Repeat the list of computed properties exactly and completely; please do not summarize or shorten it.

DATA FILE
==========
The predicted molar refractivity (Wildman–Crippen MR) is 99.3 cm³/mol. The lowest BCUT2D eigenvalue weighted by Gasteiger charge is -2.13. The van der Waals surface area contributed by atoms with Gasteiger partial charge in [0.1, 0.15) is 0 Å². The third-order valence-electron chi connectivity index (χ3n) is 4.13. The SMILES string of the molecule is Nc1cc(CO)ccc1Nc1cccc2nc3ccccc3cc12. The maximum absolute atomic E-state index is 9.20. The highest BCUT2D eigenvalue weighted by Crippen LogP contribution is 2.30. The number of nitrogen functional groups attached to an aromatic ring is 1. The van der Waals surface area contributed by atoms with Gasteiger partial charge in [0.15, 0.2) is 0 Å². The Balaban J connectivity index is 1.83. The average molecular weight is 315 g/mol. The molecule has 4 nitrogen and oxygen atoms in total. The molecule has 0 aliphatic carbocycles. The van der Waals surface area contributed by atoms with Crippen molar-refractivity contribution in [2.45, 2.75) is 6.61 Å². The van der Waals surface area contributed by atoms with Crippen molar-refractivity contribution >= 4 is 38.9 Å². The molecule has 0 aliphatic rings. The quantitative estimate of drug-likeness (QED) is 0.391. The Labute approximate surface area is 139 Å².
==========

The predicted molar refractivity (Wildman–Crippen MR) is 99.3 cm³/mol. The lowest BCUT2D eigenvalue weighted by Gasteiger charge is -2.13. The van der Waals surface area contributed by atoms with Gasteiger partial charge in [0.1, 0.15) is 0 Å². The third-order valence-electron chi connectivity index (χ3n) is 4.13. The SMILES string of the molecule is Nc1cc(CO)ccc1Nc1cccc2nc3ccccc3cc12. The maximum absolute atomic E-state index is 9.20. The highest BCUT2D eigenvalue weighted by Crippen LogP contribution is 2.30. The number of nitrogen functional groups attached to an aromatic ring is 1. The van der Waals surface area contributed by atoms with Gasteiger partial charge in [0.15, 0.2) is 0 Å². The Balaban J connectivity index is 1.83. The average molecular weight is 315 g/mol. The molecule has 4 nitrogen and oxygen atoms in total. The molecule has 0 aliphatic carbocycles. The van der Waals surface area contributed by atoms with Crippen molar-refractivity contribution in [2.45, 2.75) is 6.61 Å². The van der Waals surface area contributed by atoms with Crippen molar-refractivity contribution >= 4 is 38.9 Å². The molecule has 0 aliphatic rings. The quantitative estimate of drug-likeness (QED) is 0.391. The Labute approximate surface area is 139 Å².